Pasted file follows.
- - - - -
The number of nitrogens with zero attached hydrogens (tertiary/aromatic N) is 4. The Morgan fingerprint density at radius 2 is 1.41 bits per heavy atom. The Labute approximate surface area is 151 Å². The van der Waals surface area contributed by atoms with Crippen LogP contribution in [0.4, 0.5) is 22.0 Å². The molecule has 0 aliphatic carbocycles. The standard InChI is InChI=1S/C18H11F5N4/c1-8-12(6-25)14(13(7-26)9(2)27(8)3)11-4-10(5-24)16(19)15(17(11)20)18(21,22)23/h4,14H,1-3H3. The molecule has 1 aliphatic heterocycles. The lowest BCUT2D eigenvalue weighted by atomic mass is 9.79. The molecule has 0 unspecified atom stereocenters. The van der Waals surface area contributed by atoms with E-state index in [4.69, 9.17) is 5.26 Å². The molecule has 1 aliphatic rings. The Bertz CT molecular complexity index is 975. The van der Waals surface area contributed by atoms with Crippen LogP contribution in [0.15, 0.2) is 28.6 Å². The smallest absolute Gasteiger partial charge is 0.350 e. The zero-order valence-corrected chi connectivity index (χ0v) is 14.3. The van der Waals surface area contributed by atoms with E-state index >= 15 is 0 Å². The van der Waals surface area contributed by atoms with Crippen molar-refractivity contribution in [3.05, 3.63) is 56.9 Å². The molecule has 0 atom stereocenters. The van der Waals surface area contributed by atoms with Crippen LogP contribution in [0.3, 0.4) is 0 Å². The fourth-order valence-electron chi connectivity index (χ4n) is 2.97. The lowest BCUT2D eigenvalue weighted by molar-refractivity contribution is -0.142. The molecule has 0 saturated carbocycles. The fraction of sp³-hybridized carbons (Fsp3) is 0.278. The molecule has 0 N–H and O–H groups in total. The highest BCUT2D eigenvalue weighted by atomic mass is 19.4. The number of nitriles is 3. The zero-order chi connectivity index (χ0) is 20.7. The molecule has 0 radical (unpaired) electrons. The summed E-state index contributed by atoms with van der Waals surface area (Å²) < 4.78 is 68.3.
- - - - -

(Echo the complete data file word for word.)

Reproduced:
The number of nitrogens with zero attached hydrogens (tertiary/aromatic N) is 4. The Morgan fingerprint density at radius 2 is 1.41 bits per heavy atom. The Labute approximate surface area is 151 Å². The van der Waals surface area contributed by atoms with Crippen LogP contribution in [0.4, 0.5) is 22.0 Å². The molecule has 0 aliphatic carbocycles. The standard InChI is InChI=1S/C18H11F5N4/c1-8-12(6-25)14(13(7-26)9(2)27(8)3)11-4-10(5-24)16(19)15(17(11)20)18(21,22)23/h4,14H,1-3H3. The molecule has 1 aliphatic heterocycles. The lowest BCUT2D eigenvalue weighted by atomic mass is 9.79. The molecule has 0 unspecified atom stereocenters. The van der Waals surface area contributed by atoms with E-state index in [4.69, 9.17) is 5.26 Å². The molecule has 1 aliphatic rings. The Bertz CT molecular complexity index is 975. The van der Waals surface area contributed by atoms with Crippen LogP contribution in [0.15, 0.2) is 28.6 Å². The smallest absolute Gasteiger partial charge is 0.350 e. The zero-order valence-corrected chi connectivity index (χ0v) is 14.3. The van der Waals surface area contributed by atoms with E-state index >= 15 is 0 Å². The van der Waals surface area contributed by atoms with Crippen molar-refractivity contribution in [3.05, 3.63) is 56.9 Å². The molecule has 0 atom stereocenters. The van der Waals surface area contributed by atoms with Crippen LogP contribution in [0.3, 0.4) is 0 Å². The fourth-order valence-electron chi connectivity index (χ4n) is 2.97. The lowest BCUT2D eigenvalue weighted by molar-refractivity contribution is -0.142. The molecule has 0 saturated carbocycles. The fraction of sp³-hybridized carbons (Fsp3) is 0.278. The molecule has 0 N–H and O–H groups in total. The highest BCUT2D eigenvalue weighted by atomic mass is 19.4. The number of nitriles is 3. The zero-order chi connectivity index (χ0) is 20.7. The molecule has 0 radical (unpaired) electrons. The summed E-state index contributed by atoms with van der Waals surface area (Å²) < 4.78 is 68.3.